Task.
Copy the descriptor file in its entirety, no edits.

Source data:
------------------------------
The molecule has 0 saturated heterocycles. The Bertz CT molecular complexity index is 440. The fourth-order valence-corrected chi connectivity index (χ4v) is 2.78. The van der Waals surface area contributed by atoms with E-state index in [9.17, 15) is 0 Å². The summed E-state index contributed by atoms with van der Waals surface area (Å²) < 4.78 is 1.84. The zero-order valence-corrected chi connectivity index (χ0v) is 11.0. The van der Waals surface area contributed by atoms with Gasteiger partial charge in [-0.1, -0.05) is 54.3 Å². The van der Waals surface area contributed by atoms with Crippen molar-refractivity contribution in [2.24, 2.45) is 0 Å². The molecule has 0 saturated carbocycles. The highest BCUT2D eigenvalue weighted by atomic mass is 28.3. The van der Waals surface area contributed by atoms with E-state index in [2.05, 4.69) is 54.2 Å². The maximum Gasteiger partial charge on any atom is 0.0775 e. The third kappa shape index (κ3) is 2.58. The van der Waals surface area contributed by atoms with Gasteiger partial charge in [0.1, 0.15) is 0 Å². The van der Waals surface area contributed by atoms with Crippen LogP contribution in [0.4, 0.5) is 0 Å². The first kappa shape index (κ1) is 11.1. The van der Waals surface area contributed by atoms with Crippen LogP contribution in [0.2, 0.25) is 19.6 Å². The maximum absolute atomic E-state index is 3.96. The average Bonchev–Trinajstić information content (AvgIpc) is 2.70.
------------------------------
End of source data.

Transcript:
The molecule has 0 saturated heterocycles. The Bertz CT molecular complexity index is 440. The fourth-order valence-corrected chi connectivity index (χ4v) is 2.78. The van der Waals surface area contributed by atoms with E-state index in [9.17, 15) is 0 Å². The summed E-state index contributed by atoms with van der Waals surface area (Å²) < 4.78 is 1.84. The zero-order valence-corrected chi connectivity index (χ0v) is 11.0. The van der Waals surface area contributed by atoms with Gasteiger partial charge in [-0.1, -0.05) is 54.3 Å². The van der Waals surface area contributed by atoms with Crippen molar-refractivity contribution in [2.24, 2.45) is 0 Å². The molecule has 0 saturated carbocycles. The highest BCUT2D eigenvalue weighted by atomic mass is 28.3. The van der Waals surface area contributed by atoms with E-state index in [2.05, 4.69) is 54.2 Å². The maximum Gasteiger partial charge on any atom is 0.0775 e. The third kappa shape index (κ3) is 2.58. The van der Waals surface area contributed by atoms with Gasteiger partial charge in [0.1, 0.15) is 0 Å². The van der Waals surface area contributed by atoms with Crippen LogP contribution in [0.4, 0.5) is 0 Å². The first kappa shape index (κ1) is 11.1. The van der Waals surface area contributed by atoms with Crippen LogP contribution in [0.2, 0.25) is 19.6 Å². The maximum absolute atomic E-state index is 3.96. The average Bonchev–Trinajstić information content (AvgIpc) is 2.70.